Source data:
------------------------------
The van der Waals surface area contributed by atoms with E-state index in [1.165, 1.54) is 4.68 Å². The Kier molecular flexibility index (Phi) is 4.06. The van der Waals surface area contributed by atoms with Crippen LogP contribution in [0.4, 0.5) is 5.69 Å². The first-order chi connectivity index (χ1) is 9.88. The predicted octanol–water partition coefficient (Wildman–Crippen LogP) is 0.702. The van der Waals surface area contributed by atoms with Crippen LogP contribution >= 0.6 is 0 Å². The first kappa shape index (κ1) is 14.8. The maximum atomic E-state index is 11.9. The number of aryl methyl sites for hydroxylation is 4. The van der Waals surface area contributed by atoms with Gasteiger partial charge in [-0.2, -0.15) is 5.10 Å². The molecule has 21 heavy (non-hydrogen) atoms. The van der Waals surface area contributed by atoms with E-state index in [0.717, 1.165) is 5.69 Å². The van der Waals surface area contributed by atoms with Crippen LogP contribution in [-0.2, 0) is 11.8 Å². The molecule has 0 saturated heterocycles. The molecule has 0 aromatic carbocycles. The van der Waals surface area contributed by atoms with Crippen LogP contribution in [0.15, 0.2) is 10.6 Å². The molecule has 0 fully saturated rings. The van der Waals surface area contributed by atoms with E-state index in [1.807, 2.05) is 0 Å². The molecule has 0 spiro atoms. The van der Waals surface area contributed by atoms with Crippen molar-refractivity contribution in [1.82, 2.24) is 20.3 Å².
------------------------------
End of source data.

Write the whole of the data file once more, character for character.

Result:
The van der Waals surface area contributed by atoms with E-state index in [1.165, 1.54) is 4.68 Å². The Kier molecular flexibility index (Phi) is 4.06. The van der Waals surface area contributed by atoms with Crippen LogP contribution in [0.4, 0.5) is 5.69 Å². The first-order chi connectivity index (χ1) is 9.88. The predicted octanol–water partition coefficient (Wildman–Crippen LogP) is 0.702. The van der Waals surface area contributed by atoms with Crippen LogP contribution >= 0.6 is 0 Å². The first kappa shape index (κ1) is 14.8. The maximum atomic E-state index is 11.9. The number of aryl methyl sites for hydroxylation is 4. The van der Waals surface area contributed by atoms with Gasteiger partial charge in [-0.2, -0.15) is 5.10 Å². The molecule has 21 heavy (non-hydrogen) atoms. The van der Waals surface area contributed by atoms with E-state index in [0.717, 1.165) is 5.69 Å². The van der Waals surface area contributed by atoms with Crippen LogP contribution in [-0.2, 0) is 11.8 Å². The molecule has 0 saturated heterocycles. The molecule has 0 aromatic carbocycles. The van der Waals surface area contributed by atoms with Crippen LogP contribution in [0.15, 0.2) is 10.6 Å². The molecule has 0 fully saturated rings. The van der Waals surface area contributed by atoms with E-state index in [1.807, 2.05) is 0 Å². The molecule has 0 spiro atoms. The van der Waals surface area contributed by atoms with Crippen molar-refractivity contribution in [1.82, 2.24) is 20.3 Å².